Smith, the attorney, said that there would be millions of dollars in additional tax revenue. Conservation easements that protect virgin land from development now yield $5 per acre in taxes for the county. “Our property . . . will generate approximately $9,000 per acre,” Smith said.

Will buyers bite?

But will buyers flock to what Quicke described as “a very rural part of the county . . . big farms, big landowners, big tracts of land, narrow roads” 35 miles from the small city of Fredericksburg? The largest road, two-lane Route 624 is so sparsely traveled that workers didn’t bother to paint a yellow stripe.

Most homes in the area cost no more than $150,000, and they would be dwarfed by the 3,500-square-foot houses in the proposed project.

The county board of supervisors will start considering the proposal in the fall, a process that could take a year. Its attraction to buyers is “something that needs to be determined as we go through the process,” Quicke said.

Diatomite says there’s a market, but what the county “might consider is maybe getting a second opinion.”

Hill Wellford, whose 2,200-acre property sits along the river, said there’s no reason to think that people will flock to the area after eagles are chased from Fones Cliffs. Wellford joined one of several conservation groups opposed to the project and wrote a letter to the planning board to denounce the project.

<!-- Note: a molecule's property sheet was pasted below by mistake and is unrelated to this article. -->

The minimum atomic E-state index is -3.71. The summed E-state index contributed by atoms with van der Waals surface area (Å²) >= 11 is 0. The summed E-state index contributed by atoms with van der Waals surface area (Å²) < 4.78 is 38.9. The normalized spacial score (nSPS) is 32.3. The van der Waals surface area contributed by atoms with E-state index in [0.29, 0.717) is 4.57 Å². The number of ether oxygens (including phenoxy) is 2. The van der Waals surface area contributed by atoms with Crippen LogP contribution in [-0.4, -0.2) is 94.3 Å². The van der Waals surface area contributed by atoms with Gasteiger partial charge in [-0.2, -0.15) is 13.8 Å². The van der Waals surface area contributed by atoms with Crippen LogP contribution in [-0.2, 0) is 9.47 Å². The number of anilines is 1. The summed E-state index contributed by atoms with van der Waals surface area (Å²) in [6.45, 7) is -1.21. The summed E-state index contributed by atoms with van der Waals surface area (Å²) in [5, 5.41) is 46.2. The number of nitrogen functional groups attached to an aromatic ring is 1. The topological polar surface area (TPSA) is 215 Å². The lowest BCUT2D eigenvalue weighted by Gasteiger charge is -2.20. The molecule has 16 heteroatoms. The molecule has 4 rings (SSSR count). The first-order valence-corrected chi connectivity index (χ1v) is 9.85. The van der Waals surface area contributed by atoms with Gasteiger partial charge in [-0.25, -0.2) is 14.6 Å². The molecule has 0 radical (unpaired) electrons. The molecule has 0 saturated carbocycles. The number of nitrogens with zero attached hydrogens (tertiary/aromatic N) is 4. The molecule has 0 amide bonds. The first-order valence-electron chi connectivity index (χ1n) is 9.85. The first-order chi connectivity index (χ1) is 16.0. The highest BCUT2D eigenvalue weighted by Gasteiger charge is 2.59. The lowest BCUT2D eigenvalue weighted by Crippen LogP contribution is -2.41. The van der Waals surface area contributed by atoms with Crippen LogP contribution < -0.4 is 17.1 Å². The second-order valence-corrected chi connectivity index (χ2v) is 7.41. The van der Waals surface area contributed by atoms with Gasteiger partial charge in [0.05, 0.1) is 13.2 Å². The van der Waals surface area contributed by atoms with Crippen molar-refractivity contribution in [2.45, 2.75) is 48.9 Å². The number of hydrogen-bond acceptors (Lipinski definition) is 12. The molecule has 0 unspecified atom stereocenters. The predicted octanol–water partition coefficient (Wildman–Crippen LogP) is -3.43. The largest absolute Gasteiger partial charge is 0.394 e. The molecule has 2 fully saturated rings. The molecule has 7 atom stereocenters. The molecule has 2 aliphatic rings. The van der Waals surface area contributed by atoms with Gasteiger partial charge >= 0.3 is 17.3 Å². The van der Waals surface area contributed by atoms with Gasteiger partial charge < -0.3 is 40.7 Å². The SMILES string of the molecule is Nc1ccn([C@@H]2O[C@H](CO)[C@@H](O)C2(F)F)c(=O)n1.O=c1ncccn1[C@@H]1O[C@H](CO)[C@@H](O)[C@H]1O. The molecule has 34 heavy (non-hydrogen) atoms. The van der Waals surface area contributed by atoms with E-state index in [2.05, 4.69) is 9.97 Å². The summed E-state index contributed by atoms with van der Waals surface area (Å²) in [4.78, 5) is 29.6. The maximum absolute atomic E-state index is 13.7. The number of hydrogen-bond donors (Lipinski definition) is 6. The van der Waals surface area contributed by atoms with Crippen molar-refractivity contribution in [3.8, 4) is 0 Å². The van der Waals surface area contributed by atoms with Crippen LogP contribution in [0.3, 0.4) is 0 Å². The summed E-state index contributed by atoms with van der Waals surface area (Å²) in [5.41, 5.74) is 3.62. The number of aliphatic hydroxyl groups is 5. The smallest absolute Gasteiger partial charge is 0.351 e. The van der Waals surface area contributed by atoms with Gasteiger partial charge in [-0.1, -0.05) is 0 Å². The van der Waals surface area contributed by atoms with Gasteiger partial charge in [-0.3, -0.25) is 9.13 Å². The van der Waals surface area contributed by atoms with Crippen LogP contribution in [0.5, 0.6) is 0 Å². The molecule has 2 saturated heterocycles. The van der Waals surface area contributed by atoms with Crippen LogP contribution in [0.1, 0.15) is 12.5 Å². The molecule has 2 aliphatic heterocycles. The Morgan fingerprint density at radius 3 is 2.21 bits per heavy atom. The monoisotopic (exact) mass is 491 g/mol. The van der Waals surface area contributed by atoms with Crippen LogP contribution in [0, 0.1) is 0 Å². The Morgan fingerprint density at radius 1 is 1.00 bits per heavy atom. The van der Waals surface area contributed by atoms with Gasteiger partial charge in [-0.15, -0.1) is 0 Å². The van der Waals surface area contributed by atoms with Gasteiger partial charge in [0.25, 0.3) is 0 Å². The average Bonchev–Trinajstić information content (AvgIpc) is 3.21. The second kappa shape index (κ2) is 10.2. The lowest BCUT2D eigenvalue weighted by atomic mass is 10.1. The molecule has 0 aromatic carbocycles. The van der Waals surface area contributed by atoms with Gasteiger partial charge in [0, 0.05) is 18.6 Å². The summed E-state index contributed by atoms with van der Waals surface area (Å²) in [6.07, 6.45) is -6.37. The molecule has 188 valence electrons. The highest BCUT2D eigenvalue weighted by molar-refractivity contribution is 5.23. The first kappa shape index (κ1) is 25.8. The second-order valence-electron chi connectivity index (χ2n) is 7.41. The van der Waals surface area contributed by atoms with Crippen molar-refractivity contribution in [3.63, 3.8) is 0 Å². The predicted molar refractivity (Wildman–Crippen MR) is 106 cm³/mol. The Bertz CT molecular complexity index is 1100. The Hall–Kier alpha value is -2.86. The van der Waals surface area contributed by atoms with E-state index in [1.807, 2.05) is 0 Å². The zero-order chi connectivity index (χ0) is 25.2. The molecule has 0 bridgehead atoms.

“The vision is not to be against development, but to focus on how to protect essential natural features, spawning crabs and bird habitat,” said Wellford, a retired lawyer.

Wellford said that 10 active eagle nests are on his land. Through binoculars, he recently watched two nesting, one with a lifeless fish in its talons. “You realize you’re seeing something special.”

But Smith argues that Virginia’s eagle population has grown to a saturation point, so large that younger birds cannot find unoccupied territory. Citing Watts and other bird experts, Smith said eagles “will nest at airports, on a chimney, at nuclear power plants.”

Yet Watts, with the Center for Conservation Biology, said he is strongly opposed to development.

Watts said he has debunked past arguments by conservationists who sought to stop developments by using the destruction of the eagle habitat as an excuse. But “this is different than those. That area is a nexus for populations across the coast. There’s a much larger public good at Fones Cliffs that trumps local landowner rights.”